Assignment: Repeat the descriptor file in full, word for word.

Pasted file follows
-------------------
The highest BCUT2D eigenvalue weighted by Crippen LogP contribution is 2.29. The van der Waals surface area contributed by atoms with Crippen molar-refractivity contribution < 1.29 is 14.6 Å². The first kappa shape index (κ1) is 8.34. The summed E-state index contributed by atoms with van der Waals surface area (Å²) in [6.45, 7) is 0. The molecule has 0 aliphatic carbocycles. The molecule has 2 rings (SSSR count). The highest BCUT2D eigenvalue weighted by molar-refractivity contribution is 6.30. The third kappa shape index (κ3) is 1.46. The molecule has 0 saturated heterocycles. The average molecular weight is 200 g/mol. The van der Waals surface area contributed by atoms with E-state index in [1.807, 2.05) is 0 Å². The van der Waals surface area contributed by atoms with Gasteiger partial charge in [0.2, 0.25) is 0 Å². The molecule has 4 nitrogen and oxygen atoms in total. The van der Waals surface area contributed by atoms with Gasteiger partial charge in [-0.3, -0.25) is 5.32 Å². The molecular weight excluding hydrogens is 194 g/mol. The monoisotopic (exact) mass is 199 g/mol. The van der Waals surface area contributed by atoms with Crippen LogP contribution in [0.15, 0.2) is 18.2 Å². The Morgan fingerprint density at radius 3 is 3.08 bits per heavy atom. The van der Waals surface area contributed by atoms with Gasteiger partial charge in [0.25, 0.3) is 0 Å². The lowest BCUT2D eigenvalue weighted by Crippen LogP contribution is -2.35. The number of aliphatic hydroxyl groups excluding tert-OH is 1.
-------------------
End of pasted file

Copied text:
The highest BCUT2D eigenvalue weighted by Crippen LogP contribution is 2.29. The van der Waals surface area contributed by atoms with Crippen molar-refractivity contribution < 1.29 is 14.6 Å². The first kappa shape index (κ1) is 8.34. The summed E-state index contributed by atoms with van der Waals surface area (Å²) in [6.45, 7) is 0. The molecule has 0 aliphatic carbocycles. The molecule has 2 rings (SSSR count). The highest BCUT2D eigenvalue weighted by molar-refractivity contribution is 6.30. The third kappa shape index (κ3) is 1.46. The molecule has 0 saturated heterocycles. The average molecular weight is 200 g/mol. The van der Waals surface area contributed by atoms with E-state index in [1.807, 2.05) is 0 Å². The van der Waals surface area contributed by atoms with Gasteiger partial charge in [0.2, 0.25) is 0 Å². The molecule has 4 nitrogen and oxygen atoms in total. The van der Waals surface area contributed by atoms with Gasteiger partial charge in [-0.3, -0.25) is 5.32 Å². The molecular weight excluding hydrogens is 194 g/mol. The monoisotopic (exact) mass is 199 g/mol. The van der Waals surface area contributed by atoms with Crippen LogP contribution in [0.15, 0.2) is 18.2 Å². The Morgan fingerprint density at radius 3 is 3.08 bits per heavy atom. The van der Waals surface area contributed by atoms with Gasteiger partial charge in [0.25, 0.3) is 0 Å². The lowest BCUT2D eigenvalue weighted by Crippen LogP contribution is -2.35. The number of aliphatic hydroxyl groups excluding tert-OH is 1.